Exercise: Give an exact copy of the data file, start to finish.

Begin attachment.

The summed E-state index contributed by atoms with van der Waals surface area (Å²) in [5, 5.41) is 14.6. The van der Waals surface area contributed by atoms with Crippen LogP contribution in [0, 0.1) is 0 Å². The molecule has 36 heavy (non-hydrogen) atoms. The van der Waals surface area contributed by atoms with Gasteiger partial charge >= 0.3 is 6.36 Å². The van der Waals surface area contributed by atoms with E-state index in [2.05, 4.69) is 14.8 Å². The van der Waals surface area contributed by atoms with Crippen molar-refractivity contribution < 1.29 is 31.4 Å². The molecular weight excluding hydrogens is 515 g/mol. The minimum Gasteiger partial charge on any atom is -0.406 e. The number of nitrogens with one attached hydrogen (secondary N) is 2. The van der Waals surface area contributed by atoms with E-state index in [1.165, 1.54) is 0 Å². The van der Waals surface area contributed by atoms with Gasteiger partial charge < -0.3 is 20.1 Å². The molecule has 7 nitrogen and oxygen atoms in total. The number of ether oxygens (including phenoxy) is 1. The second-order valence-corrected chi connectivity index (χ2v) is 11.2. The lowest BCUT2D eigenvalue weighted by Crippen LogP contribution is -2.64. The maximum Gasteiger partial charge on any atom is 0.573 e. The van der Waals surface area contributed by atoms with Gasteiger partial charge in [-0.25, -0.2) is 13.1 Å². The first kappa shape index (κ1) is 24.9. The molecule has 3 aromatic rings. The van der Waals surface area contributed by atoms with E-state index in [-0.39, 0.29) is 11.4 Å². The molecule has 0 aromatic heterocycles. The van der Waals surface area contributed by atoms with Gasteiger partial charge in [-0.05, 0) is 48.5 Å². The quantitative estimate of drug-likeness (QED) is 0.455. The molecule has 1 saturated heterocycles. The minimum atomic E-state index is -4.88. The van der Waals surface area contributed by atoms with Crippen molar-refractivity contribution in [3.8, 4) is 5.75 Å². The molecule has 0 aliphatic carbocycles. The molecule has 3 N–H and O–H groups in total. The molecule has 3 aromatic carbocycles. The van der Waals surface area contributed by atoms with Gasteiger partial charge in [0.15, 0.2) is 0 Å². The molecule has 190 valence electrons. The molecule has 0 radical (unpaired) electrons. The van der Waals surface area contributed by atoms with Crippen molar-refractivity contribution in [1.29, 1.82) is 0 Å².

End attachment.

The summed E-state index contributed by atoms with van der Waals surface area (Å²) in [5, 5.41) is 14.6. The van der Waals surface area contributed by atoms with Crippen LogP contribution in [0, 0.1) is 0 Å². The molecule has 36 heavy (non-hydrogen) atoms. The van der Waals surface area contributed by atoms with Gasteiger partial charge >= 0.3 is 6.36 Å². The van der Waals surface area contributed by atoms with E-state index in [2.05, 4.69) is 14.8 Å². The van der Waals surface area contributed by atoms with Crippen molar-refractivity contribution < 1.29 is 31.4 Å². The molecular weight excluding hydrogens is 515 g/mol. The minimum Gasteiger partial charge on any atom is -0.406 e. The number of nitrogens with one attached hydrogen (secondary N) is 2. The van der Waals surface area contributed by atoms with E-state index in [1.165, 1.54) is 0 Å². The van der Waals surface area contributed by atoms with Gasteiger partial charge < -0.3 is 20.1 Å². The molecule has 7 nitrogen and oxygen atoms in total. The number of ether oxygens (including phenoxy) is 1. The second-order valence-corrected chi connectivity index (χ2v) is 11.2. The lowest BCUT2D eigenvalue weighted by Crippen LogP contribution is -2.64. The maximum Gasteiger partial charge on any atom is 0.573 e. The van der Waals surface area contributed by atoms with Gasteiger partial charge in [-0.25, -0.2) is 13.1 Å². The first kappa shape index (κ1) is 24.9. The molecule has 3 aromatic rings. The van der Waals surface area contributed by atoms with E-state index in [-0.39, 0.29) is 11.4 Å². The molecule has 0 aromatic heterocycles. The van der Waals surface area contributed by atoms with Gasteiger partial charge in [-0.05, 0) is 48.5 Å². The quantitative estimate of drug-likeness (QED) is 0.455. The molecule has 1 saturated heterocycles. The minimum atomic E-state index is -4.88. The van der Waals surface area contributed by atoms with Crippen molar-refractivity contribution in [3.8, 4) is 5.75 Å². The molecule has 0 aliphatic carbocycles. The molecule has 3 N–H and O–H groups in total. The molecule has 3 aromatic carbocycles. The van der Waals surface area contributed by atoms with Gasteiger partial charge in [0.15, 0.2) is 0 Å². The molecule has 190 valence electrons. The molecule has 0 radical (unpaired) electrons. The van der Waals surface area contributed by atoms with Crippen molar-refractivity contribution in [1.29, 1.82) is 0 Å².